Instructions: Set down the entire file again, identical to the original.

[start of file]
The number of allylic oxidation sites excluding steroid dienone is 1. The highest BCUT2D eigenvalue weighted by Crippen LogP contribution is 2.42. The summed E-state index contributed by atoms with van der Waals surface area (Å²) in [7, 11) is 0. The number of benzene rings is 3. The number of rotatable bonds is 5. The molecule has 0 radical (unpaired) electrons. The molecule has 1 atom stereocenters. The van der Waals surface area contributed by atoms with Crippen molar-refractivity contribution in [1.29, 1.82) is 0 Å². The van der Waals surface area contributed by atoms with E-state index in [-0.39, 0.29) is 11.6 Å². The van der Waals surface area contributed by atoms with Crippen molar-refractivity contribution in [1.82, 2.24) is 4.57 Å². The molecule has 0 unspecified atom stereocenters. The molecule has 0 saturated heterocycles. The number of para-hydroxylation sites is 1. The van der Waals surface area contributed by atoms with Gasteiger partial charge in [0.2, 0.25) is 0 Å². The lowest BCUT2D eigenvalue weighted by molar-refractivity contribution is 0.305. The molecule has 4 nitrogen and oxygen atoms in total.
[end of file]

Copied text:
The number of allylic oxidation sites excluding steroid dienone is 1. The highest BCUT2D eigenvalue weighted by Crippen LogP contribution is 2.42. The summed E-state index contributed by atoms with van der Waals surface area (Å²) in [7, 11) is 0. The number of benzene rings is 3. The number of rotatable bonds is 5. The molecule has 0 radical (unpaired) electrons. The molecule has 1 atom stereocenters. The van der Waals surface area contributed by atoms with Crippen molar-refractivity contribution in [1.29, 1.82) is 0 Å². The van der Waals surface area contributed by atoms with E-state index in [-0.39, 0.29) is 11.6 Å². The van der Waals surface area contributed by atoms with Crippen molar-refractivity contribution in [1.82, 2.24) is 4.57 Å². The molecule has 0 unspecified atom stereocenters. The molecule has 0 saturated heterocycles. The number of para-hydroxylation sites is 1. The van der Waals surface area contributed by atoms with Gasteiger partial charge in [0.2, 0.25) is 0 Å². The lowest BCUT2D eigenvalue weighted by molar-refractivity contribution is 0.305. The molecule has 4 nitrogen and oxygen atoms in total.